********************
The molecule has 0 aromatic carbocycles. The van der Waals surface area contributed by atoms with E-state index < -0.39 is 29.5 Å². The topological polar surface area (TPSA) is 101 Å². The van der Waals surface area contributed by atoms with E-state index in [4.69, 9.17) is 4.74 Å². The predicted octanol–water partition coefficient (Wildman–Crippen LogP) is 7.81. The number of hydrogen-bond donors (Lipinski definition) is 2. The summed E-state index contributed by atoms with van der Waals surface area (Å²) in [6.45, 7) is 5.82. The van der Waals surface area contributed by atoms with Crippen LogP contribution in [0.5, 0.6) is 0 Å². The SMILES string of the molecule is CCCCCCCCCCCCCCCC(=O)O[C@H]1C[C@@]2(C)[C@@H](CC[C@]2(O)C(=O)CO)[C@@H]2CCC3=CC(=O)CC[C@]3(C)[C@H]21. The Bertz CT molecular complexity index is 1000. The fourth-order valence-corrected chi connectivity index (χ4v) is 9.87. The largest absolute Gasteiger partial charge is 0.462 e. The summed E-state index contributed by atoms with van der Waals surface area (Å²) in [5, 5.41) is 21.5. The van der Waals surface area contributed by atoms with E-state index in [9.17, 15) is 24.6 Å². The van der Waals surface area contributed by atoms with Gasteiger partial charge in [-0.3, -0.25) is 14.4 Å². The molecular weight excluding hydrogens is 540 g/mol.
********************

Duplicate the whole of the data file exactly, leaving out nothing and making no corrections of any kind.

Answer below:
The molecule has 0 aromatic carbocycles. The van der Waals surface area contributed by atoms with E-state index < -0.39 is 29.5 Å². The topological polar surface area (TPSA) is 101 Å². The van der Waals surface area contributed by atoms with E-state index in [4.69, 9.17) is 4.74 Å². The predicted octanol–water partition coefficient (Wildman–Crippen LogP) is 7.81. The number of hydrogen-bond donors (Lipinski definition) is 2. The summed E-state index contributed by atoms with van der Waals surface area (Å²) in [6.45, 7) is 5.82. The van der Waals surface area contributed by atoms with Crippen LogP contribution in [0.5, 0.6) is 0 Å². The SMILES string of the molecule is CCCCCCCCCCCCCCCC(=O)O[C@H]1C[C@@]2(C)[C@@H](CC[C@]2(O)C(=O)CO)[C@@H]2CCC3=CC(=O)CC[C@]3(C)[C@H]21. The Bertz CT molecular complexity index is 1000. The fourth-order valence-corrected chi connectivity index (χ4v) is 9.87. The largest absolute Gasteiger partial charge is 0.462 e. The summed E-state index contributed by atoms with van der Waals surface area (Å²) in [5, 5.41) is 21.5. The van der Waals surface area contributed by atoms with E-state index in [9.17, 15) is 24.6 Å². The van der Waals surface area contributed by atoms with Gasteiger partial charge in [-0.3, -0.25) is 14.4 Å². The molecular weight excluding hydrogens is 540 g/mol.